Steven once said:
This is not an Ecchi comedy (it would be rated PG if it were a movie) but I think all of this still holds. Let’s see…
Bathhouse? Not quite. Hot springs, instead. But yeah. Check.
Summer festival? Check.
They even did them in order. Ok, so we got that out of the way.
The low point was the “virtual reality” episode where they jumped from one swimming area to another. It was heavily padded, poorly animated (it suffered from a lot of re-use), obvious, and short on real jokes despite all the silly mayhem. I think the high point for me might have been the Cosplay episode. It was very funny and enjoyable. My wife and I often laughed at different parts, but we both laughed quite a bit.
You just have to know Hajime to appreciate how funny this is.
One thing I did like about the ending was how they avoided doing the Star Trek thing: No matter where we go in the galaxy or who we meet, Star Trek aliens all seem to frown at humans and scold us for our warmongering nature. Maybe this was novel in the 1960’s, but these days when aliens give us this treatment all I hear is some self-absorbed Holloywood writer saying “you are all a bunch of unenlightened jerks”.
In Narue, they went the opposite direction. The alien race mentioned that they admire us for our empathy. Note that this was not some blood-soaked Klingon warlord from space. He wasn’t the Devourer Of Worlds. He wasn’t Conquering Chieftan of The Stars Who Has Slain Millions. He was just an alien who came from a culture with a lot of problems. He saw what we had, and wished his people could be a little more like ours.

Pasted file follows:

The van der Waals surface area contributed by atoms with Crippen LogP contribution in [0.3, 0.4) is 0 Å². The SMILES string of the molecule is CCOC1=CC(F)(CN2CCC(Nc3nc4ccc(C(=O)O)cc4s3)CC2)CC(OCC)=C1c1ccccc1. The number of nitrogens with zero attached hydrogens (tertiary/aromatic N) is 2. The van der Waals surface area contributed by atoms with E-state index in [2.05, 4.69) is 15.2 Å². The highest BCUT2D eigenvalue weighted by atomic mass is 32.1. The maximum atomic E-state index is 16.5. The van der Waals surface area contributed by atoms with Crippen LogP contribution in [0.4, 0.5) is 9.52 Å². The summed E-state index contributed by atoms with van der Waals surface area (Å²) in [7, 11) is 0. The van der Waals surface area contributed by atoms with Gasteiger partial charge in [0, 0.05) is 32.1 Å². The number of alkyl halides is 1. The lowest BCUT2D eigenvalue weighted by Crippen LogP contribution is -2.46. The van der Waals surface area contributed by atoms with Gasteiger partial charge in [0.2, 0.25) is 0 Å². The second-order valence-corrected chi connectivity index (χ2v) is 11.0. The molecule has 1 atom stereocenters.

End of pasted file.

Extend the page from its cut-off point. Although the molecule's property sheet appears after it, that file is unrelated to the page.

A sci-fi writer who doesn’t use an alien as a sock puppet to chide the human race on his behalf? Why is this so novel? (The other thing they sometimes do is make an alien race who has some feature the writer doesn’t admire – such as a desire for wealth – and use the humans in his story to show the alien how we’ve evolved past such primitive needs here in the future. It’s the same game.) It’s nice to have a writer come to the conclusion that we aren’t all bad. Narue might not be deep, but I give them full points for telling a story with aliens that didn’t go out of its way to insult me.
It was fun.
In Defense of Crunch
Crunch-mode game development isn't good, but sometimes it happens for good reasons.
WAY back in 2005, I wrote about a D&D campaign I was running. The campaign is still there, in the bottom-most strata of the archives.
This Scene Breaks a Character
Small changes to the animations can have a huge impact on how the audience interprets a scene.
Batman v. Superman Wasn't All Bad
It's not a good movie, but it was made with good intentions and if you look closely you can find a few interesting ideas.
Bethesda felt the need to jam a morality system into Fallout 3, and they blew it. Good and evil make no sense and the moral compass points sideways.